After years of scrutiny, e-cigarettes are finally facing government restrictions. Earlier this month the Food and Drug Administration (F.D.A.) published extensive new regulations for e-cigarettes and other Electronic Nicotine Delivery Systems (ENDS) like hookah pipes and vapes. The almost 500 pages of regulations will regulate e-cigarettes and other ENDS products much like regular cigarettes, banning sales to individuals under 18 and requiring ID for purchase. Regulations go into effect in 90 days.
E-cigs use a heated liquid base laced with nicotine to create a vapor that can be inhaled. Though they do not contain the same dangerous cancer-causing chemicals as cigarettes, they are still addictive. The liquid used in e-cigs is often flavored and attracts young users. Read more about e-cigs in our blog post here.
Many states have already implemented their own age laws for e-cigs and ENDS products. The most sweeping change to come out of the new regulations is the agency's decision to call e-cigs “tobacco products”, though they do not contain tobacco (nicotine used in these products is a derivative of tobacco). This means that other nicotine products like gum, lozenges, and sprays will also be considered “tobacco products”.
Under the new regulations all “tobacco product” manufacturers and producers will be required to go through a rigorous registration process with the F.D.A. to gain permission to sell their products.
The new regulations also include strict language about preventing new tobacco products from entering the market if they are “not appropriate for the protection of public health.” E-cigs are often marketed as a healthier option to cigarettes, or as the first step in helping cigarette users break their addiction. British health organizations have actively promoted the use of e-cigs as a step towards quitting tobacco products.
Most health experts in the United States, like the Center for Disease Control and Prevention, have taken an opposite stance. U.S. experts worry that use of e-cigs and ENDS products could lead to nicotine dependency and create new additions in children who are attracted to the wide variety of flavors offered by these products.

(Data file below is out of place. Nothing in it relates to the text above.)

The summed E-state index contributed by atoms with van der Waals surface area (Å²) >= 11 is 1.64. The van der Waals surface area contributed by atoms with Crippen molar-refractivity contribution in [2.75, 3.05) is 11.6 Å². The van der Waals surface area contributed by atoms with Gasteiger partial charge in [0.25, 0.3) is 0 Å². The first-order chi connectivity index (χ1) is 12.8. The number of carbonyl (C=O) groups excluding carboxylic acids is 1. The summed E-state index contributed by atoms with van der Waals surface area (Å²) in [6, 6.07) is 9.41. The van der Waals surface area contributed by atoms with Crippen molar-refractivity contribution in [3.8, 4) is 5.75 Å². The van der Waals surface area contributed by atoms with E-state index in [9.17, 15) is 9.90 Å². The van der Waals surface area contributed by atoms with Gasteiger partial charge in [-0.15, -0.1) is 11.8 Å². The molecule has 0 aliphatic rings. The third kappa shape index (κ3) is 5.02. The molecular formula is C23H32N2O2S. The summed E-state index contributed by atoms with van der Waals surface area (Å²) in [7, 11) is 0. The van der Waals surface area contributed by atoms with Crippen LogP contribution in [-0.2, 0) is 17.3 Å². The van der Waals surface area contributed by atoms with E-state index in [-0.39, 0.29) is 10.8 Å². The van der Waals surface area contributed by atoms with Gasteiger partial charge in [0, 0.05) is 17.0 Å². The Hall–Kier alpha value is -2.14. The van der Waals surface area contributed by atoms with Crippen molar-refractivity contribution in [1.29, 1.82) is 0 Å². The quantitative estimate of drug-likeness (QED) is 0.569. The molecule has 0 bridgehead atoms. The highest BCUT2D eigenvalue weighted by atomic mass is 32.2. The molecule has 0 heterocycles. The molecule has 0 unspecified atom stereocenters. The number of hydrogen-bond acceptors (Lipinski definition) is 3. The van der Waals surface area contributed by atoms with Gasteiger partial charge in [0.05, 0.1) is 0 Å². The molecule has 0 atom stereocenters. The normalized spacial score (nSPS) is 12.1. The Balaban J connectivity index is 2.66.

To meet the new regulations e-cigs and ENDS companies will be required to demonstrate to the F.D.A. that their products will both “significantly reduce harm and the risk of tobacco-related disease to the individual tobacco users” as well as “benefit the health of the population as a whole, taking into account both users of tobacco products and persons who do not currently use tobacco products.”
This means the F.D.A. will be closely monitoring not only how e-cigs are produced, but also how they are marketed.
One company has already filed a lawsuit against the new regulations. Nicopure Labs LLC, a major manufacture of vaping liquids and related products, argued that the F.D.A. overstepped its power under the Tobacco Control Act of 2009 in arbitrarily ruling that e-cigs and ENDS products are “tobacco products” though they contain no tobacco.
The head of the Tobacco Vapor Electronic Cigarette Association has estimated that compliance with the new regulations will cost e-cigarette makers $1 million per product. More e-cig and vape companies are expected to follow with complaints and lawsuits against the new regulations. Some in the industry worry the regulations signal the beginning of the end.